Sep 18, 2017
Would You Live in an RV to Pay Off Your Student Debt? This Couple Did It
Read how this couple took downsizing to the next level.
How far would you go to pay off your student debt? This couple took downsizing to the next level.
Twenty-somethings Zack and Jen McCullock decided they didn’t want to be slaves to debt like so many others. When they got married in 2014, they had a combined $50,000 in student loans.
Zack and Jen are far from alone. Americans owe a staggering $1.3 trillion in student loans, with a median debt of $17,000. As a result, many people struggle with monthly minimum payments for decades while working full-time jobs.
“It seems so crazy when you think about all that debt you accumulate when you’re so young,” Zack says. “We think going to college and accruing student loans is how you get ahead, but when you’re so young, you don’t really have the context for understanding how long it will take to pay off.”
Neither Zack or Jen made a huge amount of money. After earning liberal arts degrees in Oklahoma, they both worked at non-profits, Jen at a re-entry program for incarcerated individuals, and Zach at an international NGO which focused on clean water in developing countries.
At first, the two had planned to make just the minimum payments toward their debt, about $400 per month, but they calculated it would have taken them 10 to 12 years to pay off what they owed.
So they decided to ditch their expensive apartment life and move into a camper. In the process, they downsized their lives significantly and realized what they could do without.
As a result, they reallocated their saved money toward their debts and wound up paying everything off within a year.
Here’s how they did it:
Overhauling, downsizing, rethinking
First, Jen and Zack zeroed in on a thirty-one-foot long, lightweight Trail Manor 3214, a pop-up style camper with a hard shell exterior. It had basic necessities like a stove, toilet, and shower.
They bought it for just $3,400 and spent another $500 fixing it up. They painted the walls white, changed the curtains, tore out old cabinets, and added a small TV. Then they built a deck outside where they put patio furniture and a grill.
They had negotiated with Zach’s parents to park it on property just outside Oklahoma City, in exchange for $75 a month in rent. This meant a savings from the $700 they were paying in rent before.
“In the camper, the furthest we could be from one another was literally 5 to 8 steps.”
Then they got to work downsizing the rest of their lives.
They got rid of lamps, old furniture, and spare clothing, donating numerous bags to Goodwill, while figuring out the bare minimum of what they’d need. They kept other essentials in a storage unit, including a couple boxes of clothes they’d switch out with the seasons.
Then they slashed their other monthly bills, negotiating for cheap renters insurance, cancelling subscriptions for Audible, Hulu and Netflix. They stopped using Amazon to order books, and instead borrowed them from the local library.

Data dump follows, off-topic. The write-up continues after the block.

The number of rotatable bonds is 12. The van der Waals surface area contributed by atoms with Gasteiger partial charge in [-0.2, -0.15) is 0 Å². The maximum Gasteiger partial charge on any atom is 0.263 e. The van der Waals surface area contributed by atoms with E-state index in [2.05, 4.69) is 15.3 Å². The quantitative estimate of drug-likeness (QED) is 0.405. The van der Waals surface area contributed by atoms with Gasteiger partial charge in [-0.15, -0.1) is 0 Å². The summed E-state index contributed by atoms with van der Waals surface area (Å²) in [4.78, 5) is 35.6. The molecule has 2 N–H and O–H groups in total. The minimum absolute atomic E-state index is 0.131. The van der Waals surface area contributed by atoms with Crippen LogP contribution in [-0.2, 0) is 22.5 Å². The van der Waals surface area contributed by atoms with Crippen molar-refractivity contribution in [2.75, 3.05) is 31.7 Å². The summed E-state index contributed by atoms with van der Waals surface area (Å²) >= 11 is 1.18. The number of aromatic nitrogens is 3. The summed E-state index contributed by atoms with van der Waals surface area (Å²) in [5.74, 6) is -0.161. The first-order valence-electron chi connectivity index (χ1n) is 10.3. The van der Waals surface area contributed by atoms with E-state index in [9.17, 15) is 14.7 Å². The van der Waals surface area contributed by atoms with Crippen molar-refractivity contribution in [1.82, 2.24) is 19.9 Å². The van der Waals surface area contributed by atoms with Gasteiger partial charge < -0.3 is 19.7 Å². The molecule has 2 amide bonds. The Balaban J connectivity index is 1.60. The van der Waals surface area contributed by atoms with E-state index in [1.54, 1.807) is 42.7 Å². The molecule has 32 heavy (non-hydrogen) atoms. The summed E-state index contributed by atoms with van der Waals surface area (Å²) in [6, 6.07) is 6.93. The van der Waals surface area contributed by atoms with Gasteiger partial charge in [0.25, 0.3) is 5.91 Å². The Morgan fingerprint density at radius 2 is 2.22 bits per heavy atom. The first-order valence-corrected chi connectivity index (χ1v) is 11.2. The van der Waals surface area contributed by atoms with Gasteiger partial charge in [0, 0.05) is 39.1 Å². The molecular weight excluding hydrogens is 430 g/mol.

The McCullocks also reassessed their food bill. Zack and Jen had loved buying groceries from Whole Foods and Sprouts, but switched over to the discount grocery store Aldi, while purchasing home goods at Walmart. They also stopped eating out in restaurants.
Pretty quickly, their downsizing started paying a dividend. The couple were soon able to put $3,000 to $4,000 per month toward their debt.
Growing together in a tight space
For Jen and Zack, there were a lot adjustments to make.
“The biggest change from apartment life was having little to no space for alone time,” Zack said. “In the camper, the furthest we could be from one another was literally 5 to 8 steps. We found ways to re-charge and spent a lot more time outside working or spending time around town in coffee shops or in bookstores.”
They also had to deal with annoyances like running out of propane just before dinner, a broken air conditioner in 90 degree heat, or the pilot light going out in the rain. The winter months were especially difficult.
The couple didn’t leave the furnace on all day while they were at work, so they often came home to a cold camper that took a long time to warm up. They also survived a near hit from a tornado.
There were also good parts to living in the RV.
“I really loved simple living,” Jen says. “Downsizing was a great exercise for me.”
Zack also said a lot of the adjustment was positive.
“It was our second year of marriage so it helped us grow closer and understand each other.”
Stash Learn Weekly
Enjoy what you’re reading?
Living small, big results
At the end of a year, the couple was debt free. And after all the sweat equity they poured into their RV, they sold it for a whopping $10,000 in 2016. They took a celebratory trip to Banff, Canada, and then put the rest into a retirement savings account.
Now the couple is planning the next phase of their lives. Zack is finishing up graduate school–which he’s paying for without loans. They’re back to apartment living, and strategizing about ways to work and travel overseas. And they’ve started a website devoted to helping other young people take control of their financial lives.
“Our big goal is to build an online community of people who think life is more than just about things, it’s about freedom,” Zack says.
Why Companies Led By Women May Do Better
Advancing Black-Owned Businesses
Why Stash has Chosen Grayscale for Crypto in Smart Portfolios
How to Spend Less on Your Wedding Dress
Getting Smart About Holiday Shopping for 2021
Understanding Student Loan Forgiveness